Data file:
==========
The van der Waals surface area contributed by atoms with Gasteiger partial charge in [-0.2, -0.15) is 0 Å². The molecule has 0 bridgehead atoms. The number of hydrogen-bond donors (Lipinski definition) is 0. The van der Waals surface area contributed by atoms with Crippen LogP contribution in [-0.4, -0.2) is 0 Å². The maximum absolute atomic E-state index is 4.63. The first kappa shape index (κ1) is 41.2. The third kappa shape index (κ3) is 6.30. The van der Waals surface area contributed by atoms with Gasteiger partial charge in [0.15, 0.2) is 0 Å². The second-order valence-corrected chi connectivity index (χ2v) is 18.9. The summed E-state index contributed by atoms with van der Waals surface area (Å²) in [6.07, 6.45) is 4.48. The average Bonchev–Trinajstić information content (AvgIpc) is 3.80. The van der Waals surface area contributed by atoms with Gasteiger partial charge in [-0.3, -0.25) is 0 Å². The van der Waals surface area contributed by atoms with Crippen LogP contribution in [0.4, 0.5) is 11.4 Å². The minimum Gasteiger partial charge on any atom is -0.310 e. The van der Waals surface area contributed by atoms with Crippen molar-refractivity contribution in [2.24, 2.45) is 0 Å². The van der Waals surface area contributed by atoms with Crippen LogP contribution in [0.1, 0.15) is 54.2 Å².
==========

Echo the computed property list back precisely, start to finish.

The van der Waals surface area contributed by atoms with Gasteiger partial charge in [-0.2, -0.15) is 0 Å². The molecule has 0 bridgehead atoms. The number of hydrogen-bond donors (Lipinski definition) is 0. The van der Waals surface area contributed by atoms with Crippen LogP contribution in [-0.4, -0.2) is 0 Å². The maximum absolute atomic E-state index is 4.63. The first kappa shape index (κ1) is 41.2. The third kappa shape index (κ3) is 6.30. The van der Waals surface area contributed by atoms with Gasteiger partial charge in [0.15, 0.2) is 0 Å². The second-order valence-corrected chi connectivity index (χ2v) is 18.9. The summed E-state index contributed by atoms with van der Waals surface area (Å²) in [6.07, 6.45) is 4.48. The average Bonchev–Trinajstić information content (AvgIpc) is 3.80. The van der Waals surface area contributed by atoms with Gasteiger partial charge in [-0.3, -0.25) is 0 Å². The van der Waals surface area contributed by atoms with Crippen LogP contribution in [0.4, 0.5) is 11.4 Å². The minimum Gasteiger partial charge on any atom is -0.310 e. The van der Waals surface area contributed by atoms with Crippen molar-refractivity contribution in [2.24, 2.45) is 0 Å². The van der Waals surface area contributed by atoms with Crippen LogP contribution in [0.1, 0.15) is 54.2 Å².